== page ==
If you go to Google news today and type in the word “router” – you will see approximately 2,150 news articles and just about all of them have to do with the Federal Aviation Administration and the huge flight debacle that occurred yesterday. It’s unlikely that you would not know about it by now, even if you are like me and rarely ever fly anywhere. The story was on most network news programs and people all over are talking about it.
What hits home for me, however is that there is some guy in charge of that router. His or her day probably started like any other day – coffee, breakfast whatever. I guess in reality, it was probably a team of people – but still. Just another day when people are thinking about weekend plans and the latest movie openings and suddenly all heck breaks loose.
If you think everything will go back to normal, it won’t. It will never be “normal” again or should I say, the normal these people knew is now gone forever. The long-term problem with any kind of failure like this is that once enough managers, and in this case probably politicians, get involved the day to day routines of anyone in that department will be scrutinized time and time again. It’s not just a router – it’s ALL of the routers, all circuit boards, all computer systems. Everyone has something to say about it from flight attendants to college professors.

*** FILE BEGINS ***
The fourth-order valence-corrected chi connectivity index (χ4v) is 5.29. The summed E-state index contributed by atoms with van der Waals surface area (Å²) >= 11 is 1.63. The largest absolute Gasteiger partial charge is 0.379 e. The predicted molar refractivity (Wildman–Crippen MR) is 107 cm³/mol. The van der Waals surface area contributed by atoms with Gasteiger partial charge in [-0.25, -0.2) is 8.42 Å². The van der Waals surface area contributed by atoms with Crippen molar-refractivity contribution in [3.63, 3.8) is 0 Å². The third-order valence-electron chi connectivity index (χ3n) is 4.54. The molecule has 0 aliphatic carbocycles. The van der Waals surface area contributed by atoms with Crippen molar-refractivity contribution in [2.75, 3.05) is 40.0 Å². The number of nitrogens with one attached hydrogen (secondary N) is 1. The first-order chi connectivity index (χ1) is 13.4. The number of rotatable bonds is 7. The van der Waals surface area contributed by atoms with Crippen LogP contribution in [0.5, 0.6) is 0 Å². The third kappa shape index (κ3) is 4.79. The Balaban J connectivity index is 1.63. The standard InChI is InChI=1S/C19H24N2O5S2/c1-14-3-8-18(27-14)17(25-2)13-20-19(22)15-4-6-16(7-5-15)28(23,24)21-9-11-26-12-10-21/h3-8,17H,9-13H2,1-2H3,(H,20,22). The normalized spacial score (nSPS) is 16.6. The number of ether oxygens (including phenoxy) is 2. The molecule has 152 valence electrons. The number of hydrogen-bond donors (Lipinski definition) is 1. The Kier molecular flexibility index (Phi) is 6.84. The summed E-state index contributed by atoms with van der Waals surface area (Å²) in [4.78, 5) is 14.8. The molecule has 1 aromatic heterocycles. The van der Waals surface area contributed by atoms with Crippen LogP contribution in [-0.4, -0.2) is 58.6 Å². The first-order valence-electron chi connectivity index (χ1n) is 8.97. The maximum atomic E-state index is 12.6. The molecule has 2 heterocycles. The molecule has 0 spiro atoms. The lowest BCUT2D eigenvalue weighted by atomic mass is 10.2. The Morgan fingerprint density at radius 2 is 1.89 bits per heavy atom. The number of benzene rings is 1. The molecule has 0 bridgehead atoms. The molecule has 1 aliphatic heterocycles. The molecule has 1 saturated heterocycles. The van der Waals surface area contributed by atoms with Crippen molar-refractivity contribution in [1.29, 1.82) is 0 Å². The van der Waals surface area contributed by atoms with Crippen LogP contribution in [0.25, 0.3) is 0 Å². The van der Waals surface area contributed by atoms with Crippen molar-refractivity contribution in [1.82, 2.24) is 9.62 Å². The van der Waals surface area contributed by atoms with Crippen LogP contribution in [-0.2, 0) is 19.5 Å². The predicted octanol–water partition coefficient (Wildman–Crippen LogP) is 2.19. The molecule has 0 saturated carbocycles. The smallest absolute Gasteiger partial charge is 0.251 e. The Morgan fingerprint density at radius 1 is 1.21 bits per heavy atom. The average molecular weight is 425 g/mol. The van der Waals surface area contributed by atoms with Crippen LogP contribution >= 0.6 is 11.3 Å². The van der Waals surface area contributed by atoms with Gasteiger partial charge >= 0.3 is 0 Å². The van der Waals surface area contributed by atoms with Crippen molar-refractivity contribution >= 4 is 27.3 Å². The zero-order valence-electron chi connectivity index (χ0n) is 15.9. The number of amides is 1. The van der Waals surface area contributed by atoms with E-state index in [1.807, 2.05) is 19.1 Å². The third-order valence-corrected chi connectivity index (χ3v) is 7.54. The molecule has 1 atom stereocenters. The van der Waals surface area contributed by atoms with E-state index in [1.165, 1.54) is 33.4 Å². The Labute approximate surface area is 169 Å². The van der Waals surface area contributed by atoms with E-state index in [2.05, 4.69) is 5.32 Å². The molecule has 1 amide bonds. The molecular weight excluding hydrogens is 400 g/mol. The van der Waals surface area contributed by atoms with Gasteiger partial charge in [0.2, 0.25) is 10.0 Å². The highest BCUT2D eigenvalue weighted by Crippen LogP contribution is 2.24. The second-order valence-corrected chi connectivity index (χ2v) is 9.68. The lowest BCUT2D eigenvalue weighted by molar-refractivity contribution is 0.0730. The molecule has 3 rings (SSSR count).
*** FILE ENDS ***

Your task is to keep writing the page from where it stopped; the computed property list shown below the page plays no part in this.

Here is just one quote from an AP article printed in the Star Tribune:
“A good communications system should have enough redundancy that a failure shouldn’t hurt it that badly,” said Michael Ball, a University of Maryland professor who specializes in aviation operations research.
I’m not disagreeing with him or any other critic, I am only stating that whatever life the people in charge of that router had – is gone now. Every day will be filled with questions, interrogations and requests to put together and follow all kinds of new checklists so that hopefully it won’t happen again.
Won’t happen again is a phrase people love to say in these situations. “Let’s see that that doesn’t happen again” or “Let’s take steps to make sure this never gets to this point again”. “Let’s” – that means “you”, Mr. System administrator.
Has this ever happened to you? Maybe you are a system administrator who oversees a small or medium-sized network for your organization. You get paged because something has failed and even though you are able to turn the issue around quite quick and restore everything to working order – you still get called into someones office or boardroom and you have to:
(1) Explain the issue
(2) Explain how you fixed the issue
(3) Explain why the issue occurred
(4) Describe how you will never let this happen again
(5) (and this is the best) Defend every other machine, device, and program you or your department has ever touched, looked at, reviewed, purchased, or installed – because maybe, just MAYBE they are all ready to break as well.
And you get to do that every single day for the rest of your time there.